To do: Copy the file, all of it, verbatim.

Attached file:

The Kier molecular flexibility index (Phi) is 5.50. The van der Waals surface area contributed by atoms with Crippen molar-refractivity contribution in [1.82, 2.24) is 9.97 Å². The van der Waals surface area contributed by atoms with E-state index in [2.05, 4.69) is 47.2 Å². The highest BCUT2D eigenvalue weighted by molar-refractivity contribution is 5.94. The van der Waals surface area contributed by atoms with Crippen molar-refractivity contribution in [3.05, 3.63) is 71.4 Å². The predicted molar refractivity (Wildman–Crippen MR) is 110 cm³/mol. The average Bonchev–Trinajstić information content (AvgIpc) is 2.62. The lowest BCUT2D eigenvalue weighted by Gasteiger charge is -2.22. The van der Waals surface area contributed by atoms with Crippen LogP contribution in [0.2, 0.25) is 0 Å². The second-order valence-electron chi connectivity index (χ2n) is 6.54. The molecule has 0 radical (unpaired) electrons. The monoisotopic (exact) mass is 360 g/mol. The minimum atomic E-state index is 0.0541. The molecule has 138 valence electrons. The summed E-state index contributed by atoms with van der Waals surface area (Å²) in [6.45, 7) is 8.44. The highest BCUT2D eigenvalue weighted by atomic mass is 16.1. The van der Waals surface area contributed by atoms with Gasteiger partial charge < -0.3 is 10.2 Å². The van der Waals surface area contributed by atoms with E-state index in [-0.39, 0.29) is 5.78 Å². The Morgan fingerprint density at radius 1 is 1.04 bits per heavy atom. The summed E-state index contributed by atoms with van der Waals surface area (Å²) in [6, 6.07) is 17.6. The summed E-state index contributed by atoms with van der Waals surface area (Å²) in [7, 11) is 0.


The Kier molecular flexibility index (Phi) is 5.50. The van der Waals surface area contributed by atoms with Crippen molar-refractivity contribution in [1.82, 2.24) is 9.97 Å². The van der Waals surface area contributed by atoms with E-state index in [2.05, 4.69) is 47.2 Å². The highest BCUT2D eigenvalue weighted by molar-refractivity contribution is 5.94. The van der Waals surface area contributed by atoms with Crippen molar-refractivity contribution in [3.05, 3.63) is 71.4 Å². The predicted molar refractivity (Wildman–Crippen MR) is 110 cm³/mol. The average Bonchev–Trinajstić information content (AvgIpc) is 2.62. The lowest BCUT2D eigenvalue weighted by Gasteiger charge is -2.22. The van der Waals surface area contributed by atoms with Crippen LogP contribution in [0.2, 0.25) is 0 Å². The second-order valence-electron chi connectivity index (χ2n) is 6.54. The molecule has 0 radical (unpaired) electrons. The monoisotopic (exact) mass is 360 g/mol. The minimum atomic E-state index is 0.0541. The molecule has 138 valence electrons. The summed E-state index contributed by atoms with van der Waals surface area (Å²) in [6.45, 7) is 8.44. The highest BCUT2D eigenvalue weighted by atomic mass is 16.1. The van der Waals surface area contributed by atoms with Gasteiger partial charge < -0.3 is 10.2 Å². The van der Waals surface area contributed by atoms with E-state index in [-0.39, 0.29) is 5.78 Å². The Morgan fingerprint density at radius 1 is 1.04 bits per heavy atom. The summed E-state index contributed by atoms with van der Waals surface area (Å²) in [6, 6.07) is 17.6. The summed E-state index contributed by atoms with van der Waals surface area (Å²) in [7, 11) is 0.